>The idea of individuals with evolved behavioural propensities (or
>psychological adaptations) directly challenges the idea of culture
>as an autonomous cause for human action, which is basically what
>Lewontin says when he says:
> "There is nothing in Marx, Lenin, or Mao," he wrote in
> collaboration with Richard Levins, "that is or can be in
> contradiction with the particular physical facts and processes
> of a particular set of phenomena in the objective world." [p.
>So while Steve may be correct in the hypocrisy of Gould's
>position, the irony may be that the next wave of the attempt to
>apply insights from evolutionary biology to understanding human
>action will capsize his little Marxist boat which claims that
>culture is autonomous of physical (or biological) phenomena.
I do not know much about the details of marxist theory, but I do
know that Lewontin would vehemently disagree with the
interpretation you have given him:
"The contrast between biological and cultural determinism is
a manifestation of the nature-nurture controversy that has
plagued biology, psychology, and sociology since the early
part of the nineteenth century. Either nature plays a
determining role in producing the similarity and differences
among human beings, or it does not, in which case, what is
left but nurture? We reject this dichotomy. ... Moreover it
is perfectly obvious that human social life is related to
human biology (1)."
"Of all the baleful false dichotomies that stymie our
understanding of the world's complexity, nature vs nurture
must rank among the top two or three ( a phony division only
enhanced by the euphony of these names). I don't think that
any smoke screen infuriates me more than the biodeterminist's
frequent claim "But we are the sophisticated ones; our
opponents are pure environmentalists, supporters of nurture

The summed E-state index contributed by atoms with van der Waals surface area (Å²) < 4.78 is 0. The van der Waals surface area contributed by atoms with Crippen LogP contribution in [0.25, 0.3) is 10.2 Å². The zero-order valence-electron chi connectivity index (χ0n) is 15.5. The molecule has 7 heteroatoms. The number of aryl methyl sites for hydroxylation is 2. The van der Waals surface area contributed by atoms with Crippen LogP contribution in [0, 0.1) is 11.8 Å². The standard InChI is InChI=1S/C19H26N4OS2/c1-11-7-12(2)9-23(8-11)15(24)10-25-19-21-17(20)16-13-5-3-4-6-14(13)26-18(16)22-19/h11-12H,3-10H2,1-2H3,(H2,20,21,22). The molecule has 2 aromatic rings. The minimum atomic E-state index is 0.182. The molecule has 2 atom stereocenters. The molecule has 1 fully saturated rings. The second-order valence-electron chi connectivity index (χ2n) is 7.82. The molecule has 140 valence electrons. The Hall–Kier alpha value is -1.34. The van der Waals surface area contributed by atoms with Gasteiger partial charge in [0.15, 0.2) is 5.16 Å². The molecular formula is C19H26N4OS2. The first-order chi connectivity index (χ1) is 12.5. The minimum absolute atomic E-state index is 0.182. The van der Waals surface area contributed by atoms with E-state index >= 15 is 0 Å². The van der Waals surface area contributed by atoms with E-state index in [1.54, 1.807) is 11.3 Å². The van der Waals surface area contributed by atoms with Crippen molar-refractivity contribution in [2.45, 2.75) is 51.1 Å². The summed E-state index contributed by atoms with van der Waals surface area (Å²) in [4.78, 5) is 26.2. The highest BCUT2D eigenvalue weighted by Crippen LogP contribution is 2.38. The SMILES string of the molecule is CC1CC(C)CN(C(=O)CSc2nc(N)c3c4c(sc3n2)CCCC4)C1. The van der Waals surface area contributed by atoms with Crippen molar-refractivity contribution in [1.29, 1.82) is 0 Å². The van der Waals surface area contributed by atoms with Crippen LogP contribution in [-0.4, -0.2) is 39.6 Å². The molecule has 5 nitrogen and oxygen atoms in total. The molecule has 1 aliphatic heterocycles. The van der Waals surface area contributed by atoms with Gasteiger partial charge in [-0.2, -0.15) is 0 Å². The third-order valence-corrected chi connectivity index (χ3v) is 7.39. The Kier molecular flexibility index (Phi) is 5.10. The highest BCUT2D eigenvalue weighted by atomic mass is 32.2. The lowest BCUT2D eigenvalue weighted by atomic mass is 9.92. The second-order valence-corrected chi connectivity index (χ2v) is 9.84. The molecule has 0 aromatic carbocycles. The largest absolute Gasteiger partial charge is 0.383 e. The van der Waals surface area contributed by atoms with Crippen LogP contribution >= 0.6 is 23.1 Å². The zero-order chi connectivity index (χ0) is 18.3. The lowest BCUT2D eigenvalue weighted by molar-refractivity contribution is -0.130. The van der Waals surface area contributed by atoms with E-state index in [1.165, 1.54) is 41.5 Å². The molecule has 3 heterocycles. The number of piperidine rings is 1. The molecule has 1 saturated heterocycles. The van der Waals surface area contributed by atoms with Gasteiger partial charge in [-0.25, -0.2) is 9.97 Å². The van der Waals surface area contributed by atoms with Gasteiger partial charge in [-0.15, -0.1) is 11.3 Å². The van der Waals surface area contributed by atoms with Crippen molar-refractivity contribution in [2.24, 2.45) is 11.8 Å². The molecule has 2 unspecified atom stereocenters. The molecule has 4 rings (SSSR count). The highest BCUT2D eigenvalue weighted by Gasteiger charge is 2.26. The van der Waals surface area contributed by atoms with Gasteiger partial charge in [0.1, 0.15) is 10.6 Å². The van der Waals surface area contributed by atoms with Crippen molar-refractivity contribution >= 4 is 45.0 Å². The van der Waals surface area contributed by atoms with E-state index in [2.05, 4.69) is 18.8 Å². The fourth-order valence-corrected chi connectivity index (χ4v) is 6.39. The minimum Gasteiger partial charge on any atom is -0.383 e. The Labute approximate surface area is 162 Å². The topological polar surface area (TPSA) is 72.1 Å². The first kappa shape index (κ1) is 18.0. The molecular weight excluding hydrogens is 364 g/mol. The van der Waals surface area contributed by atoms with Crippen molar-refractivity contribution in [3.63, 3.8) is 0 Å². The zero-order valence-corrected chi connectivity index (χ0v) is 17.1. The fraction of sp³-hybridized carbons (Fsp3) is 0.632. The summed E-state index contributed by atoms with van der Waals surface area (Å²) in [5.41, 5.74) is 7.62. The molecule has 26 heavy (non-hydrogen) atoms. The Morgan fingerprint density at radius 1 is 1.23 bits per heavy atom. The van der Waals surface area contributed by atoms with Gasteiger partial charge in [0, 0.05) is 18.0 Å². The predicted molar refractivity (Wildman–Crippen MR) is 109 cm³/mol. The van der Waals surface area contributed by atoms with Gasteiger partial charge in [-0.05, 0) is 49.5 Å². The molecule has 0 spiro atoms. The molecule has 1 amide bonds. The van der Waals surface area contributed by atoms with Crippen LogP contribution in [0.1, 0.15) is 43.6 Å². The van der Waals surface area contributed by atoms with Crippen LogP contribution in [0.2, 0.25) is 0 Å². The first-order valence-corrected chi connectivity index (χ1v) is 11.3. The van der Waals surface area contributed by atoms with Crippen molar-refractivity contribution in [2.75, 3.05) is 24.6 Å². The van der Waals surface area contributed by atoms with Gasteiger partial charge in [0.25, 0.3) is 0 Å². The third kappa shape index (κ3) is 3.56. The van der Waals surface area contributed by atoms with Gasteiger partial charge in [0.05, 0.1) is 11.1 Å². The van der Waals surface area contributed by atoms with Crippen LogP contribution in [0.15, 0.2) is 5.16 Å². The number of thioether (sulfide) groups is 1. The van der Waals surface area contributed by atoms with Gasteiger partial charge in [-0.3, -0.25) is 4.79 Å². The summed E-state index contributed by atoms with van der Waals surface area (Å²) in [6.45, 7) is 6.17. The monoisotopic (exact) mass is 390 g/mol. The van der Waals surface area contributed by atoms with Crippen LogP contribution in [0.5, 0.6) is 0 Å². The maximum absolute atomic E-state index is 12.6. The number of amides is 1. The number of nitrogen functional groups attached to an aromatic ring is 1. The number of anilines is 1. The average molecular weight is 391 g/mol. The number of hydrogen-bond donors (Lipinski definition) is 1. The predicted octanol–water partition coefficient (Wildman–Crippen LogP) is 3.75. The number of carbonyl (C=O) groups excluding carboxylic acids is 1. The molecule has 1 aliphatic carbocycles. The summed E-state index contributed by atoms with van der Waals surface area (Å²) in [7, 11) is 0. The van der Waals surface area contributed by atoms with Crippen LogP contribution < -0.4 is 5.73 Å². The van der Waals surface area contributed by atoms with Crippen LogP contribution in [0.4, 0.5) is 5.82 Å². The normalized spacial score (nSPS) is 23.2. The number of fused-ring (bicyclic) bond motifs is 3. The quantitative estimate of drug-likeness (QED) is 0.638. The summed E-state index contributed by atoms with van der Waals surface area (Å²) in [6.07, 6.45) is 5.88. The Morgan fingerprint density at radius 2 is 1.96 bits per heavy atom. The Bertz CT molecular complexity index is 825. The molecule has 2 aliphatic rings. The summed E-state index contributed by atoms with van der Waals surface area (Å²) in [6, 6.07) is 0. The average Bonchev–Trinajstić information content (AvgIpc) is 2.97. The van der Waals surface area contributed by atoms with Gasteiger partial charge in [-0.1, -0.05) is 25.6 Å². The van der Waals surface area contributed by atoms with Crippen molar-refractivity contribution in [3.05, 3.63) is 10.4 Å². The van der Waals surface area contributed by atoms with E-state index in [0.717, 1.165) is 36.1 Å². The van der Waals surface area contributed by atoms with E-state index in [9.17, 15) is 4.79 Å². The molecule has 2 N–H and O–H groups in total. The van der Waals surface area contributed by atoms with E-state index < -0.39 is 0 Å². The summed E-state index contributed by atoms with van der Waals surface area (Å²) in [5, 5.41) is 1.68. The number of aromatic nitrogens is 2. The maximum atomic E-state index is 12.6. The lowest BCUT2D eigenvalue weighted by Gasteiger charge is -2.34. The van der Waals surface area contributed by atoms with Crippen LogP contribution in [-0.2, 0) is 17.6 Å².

alone; we recognize that behaviours arise by an interaction of
nature and nurture." May I then emphasize again as the text
of "The Mismeasure of Man" does throughout, that all parties
to the debate, indeed all people of good will and decent
information support the utterly uncontroversial statment that
human form and behaviour arise from complex mixtures of
genetic and environmental influences (2)."
Both Gould and Lewontin understand that both biology and society
impact human development and behaviour. Lewontin also adds that
"... all organisms - but especially human beings - are not
simply the results but are also the causes of their own
Thus the physical and social environment which forms human beings
is in turn formed by human beings. Nature and nurture are in a
much more complex inter-relationship than the nature-nurture
argument would lead us to believe.
Does this make sense to you in terms of Gould's and Lewontin's
stand on cultural versus biological deteminism?
1. Rose, S., R.C. Lewontin & L.J. Kamin. 1984. Not in Our Genes:
Biology, Ideology and Human Nature. Penguin Group, Toronto,
ON, p. 267.
2. Gould, S.J. 1996. The Mismeasure of Man, revised and expanded
edition. W.W. Norton & Co., New York, NY, pp 33-34.
3. Rose et al. 1984. p 275.
Neil Haave, Ph.D.
Division of Biology and Chemistry
4901 - 46 Avenue
Camrose, AB T4V 2R3
fax (403) 679 1129
voice (403) 679 1100